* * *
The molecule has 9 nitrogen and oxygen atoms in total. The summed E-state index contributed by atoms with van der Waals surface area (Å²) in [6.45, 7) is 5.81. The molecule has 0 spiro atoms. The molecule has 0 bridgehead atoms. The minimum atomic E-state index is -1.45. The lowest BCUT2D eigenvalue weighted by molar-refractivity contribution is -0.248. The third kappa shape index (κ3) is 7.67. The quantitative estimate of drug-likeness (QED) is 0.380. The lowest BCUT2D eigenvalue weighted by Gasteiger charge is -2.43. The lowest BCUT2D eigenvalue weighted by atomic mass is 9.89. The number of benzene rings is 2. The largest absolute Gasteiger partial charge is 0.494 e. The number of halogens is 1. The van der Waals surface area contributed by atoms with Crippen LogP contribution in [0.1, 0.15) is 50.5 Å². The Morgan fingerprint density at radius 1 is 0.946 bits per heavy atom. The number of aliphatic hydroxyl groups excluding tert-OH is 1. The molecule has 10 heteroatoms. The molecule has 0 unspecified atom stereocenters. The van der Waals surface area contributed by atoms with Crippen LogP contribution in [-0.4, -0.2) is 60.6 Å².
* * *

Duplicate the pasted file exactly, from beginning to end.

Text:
The molecule has 9 nitrogen and oxygen atoms in total. The summed E-state index contributed by atoms with van der Waals surface area (Å²) in [6.45, 7) is 5.81. The molecule has 0 spiro atoms. The molecule has 0 bridgehead atoms. The minimum atomic E-state index is -1.45. The lowest BCUT2D eigenvalue weighted by molar-refractivity contribution is -0.248. The third kappa shape index (κ3) is 7.67. The quantitative estimate of drug-likeness (QED) is 0.380. The lowest BCUT2D eigenvalue weighted by Gasteiger charge is -2.43. The lowest BCUT2D eigenvalue weighted by atomic mass is 9.89. The number of benzene rings is 2. The largest absolute Gasteiger partial charge is 0.494 e. The number of halogens is 1. The van der Waals surface area contributed by atoms with Crippen LogP contribution in [0.1, 0.15) is 50.5 Å². The Morgan fingerprint density at radius 1 is 0.946 bits per heavy atom. The number of aliphatic hydroxyl groups excluding tert-OH is 1. The molecule has 10 heteroatoms. The molecule has 0 unspecified atom stereocenters. The van der Waals surface area contributed by atoms with Crippen LogP contribution in [-0.4, -0.2) is 60.6 Å².